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# GMAT Question of the Day - Problem Solving - Combinatorics/Number Properties

A certain company tags each of its products with an 8 digit alpha numeric code whose first 4 digits are either a digit 0-9 or a letter of the alphabet and whose last 4 digits represent the year of manufacture (for example, the last 4 digits of a product created in 2010 would be 2010). If letters and numbers may be repeated what is the maximum number of products that can be given a unique tag in any 3 year period?

A. 5,038,848

B. 3,020,176

C. 1,679,616

D. 1,513,692

E. 1,217,460

## GMAT Question of the Day Solution

Here is another challenging GMAT combinatorics question. If you have a good basic understanding of ordering this question of the day shouldn't be too difficult. The most difficult part is understanding the parameters of the question. What are the rules for the code? Once you've done that this is a basic ordering question (for my GMAT tutoring students I recommend a simple slot method which you can see in the explanation diagram) with just one more twist: The numbers are huge! Whenever you have a seemingly impossible calculation the GMAT will help you out with a shortcut. One to look out for - units digit. You can do some quick and dirty units digit math and see that only one answer choice has the appropriate units digit.

# GMAT Question of the Day - Problem Solving - Combinatorics

How many unique ways can 7 people be arranged around a circular table (The same relative arrangement does not count as unique)?

A. 7!

B. 6!

C. 5!

D. 7!/5!

E. 7!/4!

## GMAT Question of the Day Solution

Most GMAT combinations/permutations questions are not difficult but many GMAT tutoring students are worried about these topics. Most likely you won't see many of these on your GMAT. But still it's worth knowing the basics. This GMAT question of the day focuses on a specific type of permutation: the circular arrangement.

Circular arrangements are different than straight line arrangements in that the question will generally specify that if the same relative positions are maintained around the circle then the arrangement has not changed. Meaning if you're sitting in between Bill and Bob and then everyone moves one chair to the left and you are still between Bill and Bob that's not a new arrangement. How do you take this into account? Simple: subtract one from the total and then take the factorial. In this case (7-1)! or 6!.

# GMAT Question of the Day - Problem Solving - Probability

Katie has a bag of marbles which contains 3 blue marbles, 3 red marbles, and 2 yellow marbles. If she arranges her marbles in a line what is the probability that the marbles will be grouped by color?

A. 3/280

B. 3/560

C. 5/632

D. 7/632

E. 7/635

## GMAT Question of the Day Solution

GMAT probability can feel very easy or near impossible depending on your mastery of a few simple rules. Probability breaks down to:

Specific Scenario (in this case the marbles arranged by color)/Total Scenarios (in this case the total ways the marbles can arranged). It's important to realize that when calculating the total ways that the marbles can be arranged that switching two red marbles does not make a new arrangement (or switching two greens or switching two yellows). We need to use the non-unique ordering formula. The factorial of the total items (in this case 8 marbles so 8!) divided by the factorial of each individual item (3!, 3!, 2!). Any time that you are arranging/ordering non-unique items you need to use this formula.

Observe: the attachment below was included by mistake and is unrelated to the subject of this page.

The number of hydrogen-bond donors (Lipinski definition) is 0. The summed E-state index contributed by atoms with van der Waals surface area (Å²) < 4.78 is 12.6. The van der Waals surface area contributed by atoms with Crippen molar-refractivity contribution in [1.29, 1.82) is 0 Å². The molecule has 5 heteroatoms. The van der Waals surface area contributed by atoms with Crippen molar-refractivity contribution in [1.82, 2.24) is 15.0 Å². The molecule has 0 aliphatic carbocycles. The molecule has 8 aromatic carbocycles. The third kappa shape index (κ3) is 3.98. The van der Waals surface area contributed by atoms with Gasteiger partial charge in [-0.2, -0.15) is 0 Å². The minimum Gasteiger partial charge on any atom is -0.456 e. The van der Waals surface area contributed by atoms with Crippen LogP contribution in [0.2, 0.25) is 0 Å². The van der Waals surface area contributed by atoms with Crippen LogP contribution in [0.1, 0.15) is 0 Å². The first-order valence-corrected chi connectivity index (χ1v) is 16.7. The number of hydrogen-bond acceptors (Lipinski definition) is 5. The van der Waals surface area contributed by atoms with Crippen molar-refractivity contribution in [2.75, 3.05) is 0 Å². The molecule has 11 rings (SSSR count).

Also realize that with the specific scenario the real question is: how many ways can you arrange three different colored marbles? Why? Well, you have to group each color so really each group just represents a color. Arranging three unique things is just 3!

Quick note on arithmetic. Notice in the solution that I didn't multiply 8, 7, 5, and 2 but waited until the very end so that I could simplify more. On the GMAT it's helpful to wait on multiplication until you are sure that you won't be able to simplify further. The GMAT usually gives you a way to keep your arithmetic manageable. Get in the habit of picking up on these cues.

# GMAT Question of the Day - Problem Solving - Combinations/Permutations

An animal shelter is producing unique tags for each of the x number of animals at the shelter. Each tag will have a code made up of two letters and two digits with no letters or digits repeating. If there are exactly the same number of animals as there are codes then what is the value of x?

A. 46430

B. 48690

C. 52864

D. 56862

E. 58500

## GMAT Question of the Day Solution:

In this question we're being asked to make codes. That means the order matters. This is the same as figuring out how many different ways you can line up a group of children, how many ways a group of people can walk through a door, or how many combinations you can make for a lock given a certain number of numbers. The slot method works well for this. Also, you've got some pretty big numbers and therefore some potentially long calculations. Look for ways to simplify your work. There is a 10 in the multiplication so the answer must end in 0. You can also do some rough arithmetic using easy calculations (25*25*10*9) and set a lower limit for the answer. See the diagram below:

# Atlantic GMAT Question of the Day - PS Combinations - April 28th, 2014

The buyer of a new car can choose from 5 different colors, 3 engine types, and either a basic or deluxe sound system. If Bill is planning to buy two new cars how many different combinations of the two cars are possible so that no pair of cars has the same engine?

A. 200

B. 300

C. 400

D. 500

E. 600

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